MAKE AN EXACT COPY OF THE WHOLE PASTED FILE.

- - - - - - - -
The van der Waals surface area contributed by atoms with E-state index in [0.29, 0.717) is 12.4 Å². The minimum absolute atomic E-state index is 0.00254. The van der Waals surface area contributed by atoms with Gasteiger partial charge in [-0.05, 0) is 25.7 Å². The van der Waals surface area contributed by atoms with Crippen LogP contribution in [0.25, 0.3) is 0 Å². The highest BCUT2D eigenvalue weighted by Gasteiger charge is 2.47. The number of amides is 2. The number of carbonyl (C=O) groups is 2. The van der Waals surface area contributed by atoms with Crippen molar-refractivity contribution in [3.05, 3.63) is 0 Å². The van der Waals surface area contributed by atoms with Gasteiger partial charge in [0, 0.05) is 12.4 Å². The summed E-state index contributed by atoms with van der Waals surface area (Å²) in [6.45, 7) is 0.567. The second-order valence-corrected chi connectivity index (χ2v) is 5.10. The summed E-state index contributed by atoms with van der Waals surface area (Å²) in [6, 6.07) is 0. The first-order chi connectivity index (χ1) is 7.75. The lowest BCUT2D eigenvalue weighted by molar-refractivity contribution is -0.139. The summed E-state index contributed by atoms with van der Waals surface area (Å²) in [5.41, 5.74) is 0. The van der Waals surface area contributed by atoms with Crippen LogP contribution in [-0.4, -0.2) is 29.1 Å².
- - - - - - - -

The van der Waals surface area contributed by atoms with E-state index in [0.29, 0.717) is 12.4 Å². The minimum absolute atomic E-state index is 0.00254. The van der Waals surface area contributed by atoms with Gasteiger partial charge in [-0.05, 0) is 25.7 Å². The van der Waals surface area contributed by atoms with Crippen LogP contribution in [0.25, 0.3) is 0 Å². The highest BCUT2D eigenvalue weighted by Gasteiger charge is 2.47. The number of amides is 2. The number of carbonyl (C=O) groups is 2. The van der Waals surface area contributed by atoms with Crippen molar-refractivity contribution in [3.05, 3.63) is 0 Å². The van der Waals surface area contributed by atoms with Gasteiger partial charge in [0, 0.05) is 12.4 Å². The summed E-state index contributed by atoms with van der Waals surface area (Å²) in [6.45, 7) is 0.567. The second-order valence-corrected chi connectivity index (χ2v) is 5.10. The summed E-state index contributed by atoms with van der Waals surface area (Å²) in [6, 6.07) is 0. The first-order chi connectivity index (χ1) is 7.75. The lowest BCUT2D eigenvalue weighted by molar-refractivity contribution is -0.139. The summed E-state index contributed by atoms with van der Waals surface area (Å²) in [5.41, 5.74) is 0. The van der Waals surface area contributed by atoms with Crippen LogP contribution in [-0.4, -0.2) is 29.1 Å².